Public water data, such as river flow from stream gauges or precipitation from weather satellites, produce broad benefits at a cost to the general public. This paper presents a review of the academic literature on the costs and benefits of government investments in public water data. On the basis of 21 studies quantifying the costs and benefits of public water quantity data, it appears that the median benefit-cost ratio across different economic sectors and geographic regions is 4:1. But a great deal of uncertainty attends this number; very few studies empirically quantify or monetize the costs, the benefits, or both of water information with sound economic methods, and no studies have quantified the value of water quality information. This review is part of an ongoing effort by the Nicholas Institute of Environmental Policy Solutions at Duke University and the Aspen Institute to develop the foundations of an Internet of Water by quantifying the potential value of open and integrated public water data.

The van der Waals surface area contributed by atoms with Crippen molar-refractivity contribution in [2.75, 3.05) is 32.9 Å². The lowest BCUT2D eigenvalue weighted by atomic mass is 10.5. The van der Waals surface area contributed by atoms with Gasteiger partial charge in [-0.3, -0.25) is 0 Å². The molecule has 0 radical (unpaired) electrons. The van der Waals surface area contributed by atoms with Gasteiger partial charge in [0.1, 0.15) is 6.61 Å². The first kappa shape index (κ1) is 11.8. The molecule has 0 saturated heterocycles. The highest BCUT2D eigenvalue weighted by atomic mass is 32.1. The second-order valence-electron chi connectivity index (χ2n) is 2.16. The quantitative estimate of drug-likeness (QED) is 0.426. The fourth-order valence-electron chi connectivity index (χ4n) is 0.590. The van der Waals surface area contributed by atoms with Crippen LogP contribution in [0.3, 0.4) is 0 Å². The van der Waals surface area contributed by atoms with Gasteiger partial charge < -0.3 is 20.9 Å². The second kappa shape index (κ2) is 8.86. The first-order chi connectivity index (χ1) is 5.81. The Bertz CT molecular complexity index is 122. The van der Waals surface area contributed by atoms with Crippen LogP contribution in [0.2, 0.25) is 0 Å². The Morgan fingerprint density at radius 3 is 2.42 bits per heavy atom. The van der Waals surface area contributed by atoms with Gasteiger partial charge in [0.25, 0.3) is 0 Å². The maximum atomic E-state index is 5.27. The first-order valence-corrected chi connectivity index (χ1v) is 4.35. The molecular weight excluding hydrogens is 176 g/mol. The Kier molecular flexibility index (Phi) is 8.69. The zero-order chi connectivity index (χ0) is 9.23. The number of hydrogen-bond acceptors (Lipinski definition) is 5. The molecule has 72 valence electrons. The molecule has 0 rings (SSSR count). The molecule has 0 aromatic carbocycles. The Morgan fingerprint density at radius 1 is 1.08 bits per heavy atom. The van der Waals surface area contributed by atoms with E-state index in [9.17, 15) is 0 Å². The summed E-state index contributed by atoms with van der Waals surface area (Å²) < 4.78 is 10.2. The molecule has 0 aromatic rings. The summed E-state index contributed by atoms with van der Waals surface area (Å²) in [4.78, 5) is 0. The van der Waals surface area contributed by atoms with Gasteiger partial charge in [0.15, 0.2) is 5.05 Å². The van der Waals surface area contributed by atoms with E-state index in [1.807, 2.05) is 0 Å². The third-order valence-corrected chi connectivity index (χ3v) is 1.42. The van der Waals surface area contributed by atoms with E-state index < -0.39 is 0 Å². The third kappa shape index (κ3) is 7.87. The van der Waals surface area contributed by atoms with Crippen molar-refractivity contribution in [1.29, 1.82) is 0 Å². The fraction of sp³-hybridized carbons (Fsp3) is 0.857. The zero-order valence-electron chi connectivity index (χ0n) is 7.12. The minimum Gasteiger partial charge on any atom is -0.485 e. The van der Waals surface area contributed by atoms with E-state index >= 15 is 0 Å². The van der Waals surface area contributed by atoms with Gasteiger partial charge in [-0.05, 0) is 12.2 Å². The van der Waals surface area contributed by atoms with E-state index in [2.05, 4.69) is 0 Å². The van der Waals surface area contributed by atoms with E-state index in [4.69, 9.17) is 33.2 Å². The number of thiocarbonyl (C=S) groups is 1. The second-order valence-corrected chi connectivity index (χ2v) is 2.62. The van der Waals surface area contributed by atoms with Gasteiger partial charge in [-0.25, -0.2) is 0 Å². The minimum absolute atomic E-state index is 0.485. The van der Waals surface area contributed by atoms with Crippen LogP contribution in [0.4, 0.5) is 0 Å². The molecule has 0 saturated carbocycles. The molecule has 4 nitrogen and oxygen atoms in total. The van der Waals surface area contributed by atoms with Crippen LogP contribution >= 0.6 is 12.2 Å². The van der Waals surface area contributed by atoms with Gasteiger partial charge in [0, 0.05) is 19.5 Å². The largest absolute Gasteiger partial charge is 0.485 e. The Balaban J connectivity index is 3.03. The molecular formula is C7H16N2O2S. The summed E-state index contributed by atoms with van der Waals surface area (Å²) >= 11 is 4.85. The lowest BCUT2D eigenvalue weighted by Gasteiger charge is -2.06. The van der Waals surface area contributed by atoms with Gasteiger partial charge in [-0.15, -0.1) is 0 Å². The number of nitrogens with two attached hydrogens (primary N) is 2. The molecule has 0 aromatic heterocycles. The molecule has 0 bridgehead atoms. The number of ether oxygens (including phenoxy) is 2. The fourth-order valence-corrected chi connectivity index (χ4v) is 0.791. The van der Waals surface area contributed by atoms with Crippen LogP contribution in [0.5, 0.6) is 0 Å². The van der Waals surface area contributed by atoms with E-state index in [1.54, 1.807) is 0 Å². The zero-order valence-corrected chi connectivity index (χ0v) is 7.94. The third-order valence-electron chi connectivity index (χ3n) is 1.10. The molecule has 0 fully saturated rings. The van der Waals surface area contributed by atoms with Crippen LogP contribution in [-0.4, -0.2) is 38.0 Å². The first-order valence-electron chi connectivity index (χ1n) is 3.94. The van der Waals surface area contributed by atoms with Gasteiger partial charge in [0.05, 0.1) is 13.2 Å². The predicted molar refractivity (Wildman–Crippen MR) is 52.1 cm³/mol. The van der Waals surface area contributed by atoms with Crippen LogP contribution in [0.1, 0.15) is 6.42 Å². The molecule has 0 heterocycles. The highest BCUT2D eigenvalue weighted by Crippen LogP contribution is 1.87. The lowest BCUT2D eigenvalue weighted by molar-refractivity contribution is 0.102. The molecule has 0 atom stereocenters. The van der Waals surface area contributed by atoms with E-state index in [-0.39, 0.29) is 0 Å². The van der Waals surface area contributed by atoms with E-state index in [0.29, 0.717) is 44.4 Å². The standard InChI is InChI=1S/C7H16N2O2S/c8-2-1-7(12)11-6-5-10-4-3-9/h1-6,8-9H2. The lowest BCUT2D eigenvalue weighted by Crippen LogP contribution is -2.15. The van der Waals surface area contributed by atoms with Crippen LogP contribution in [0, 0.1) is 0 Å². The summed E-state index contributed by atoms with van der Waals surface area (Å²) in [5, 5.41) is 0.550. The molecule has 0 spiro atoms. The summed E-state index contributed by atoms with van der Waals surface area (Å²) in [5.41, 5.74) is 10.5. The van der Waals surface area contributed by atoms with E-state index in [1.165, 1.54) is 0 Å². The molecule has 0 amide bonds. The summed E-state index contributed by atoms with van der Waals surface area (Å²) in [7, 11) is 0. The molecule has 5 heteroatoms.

Authors: John Gardner, Martin Doyle, and Lauren Patterson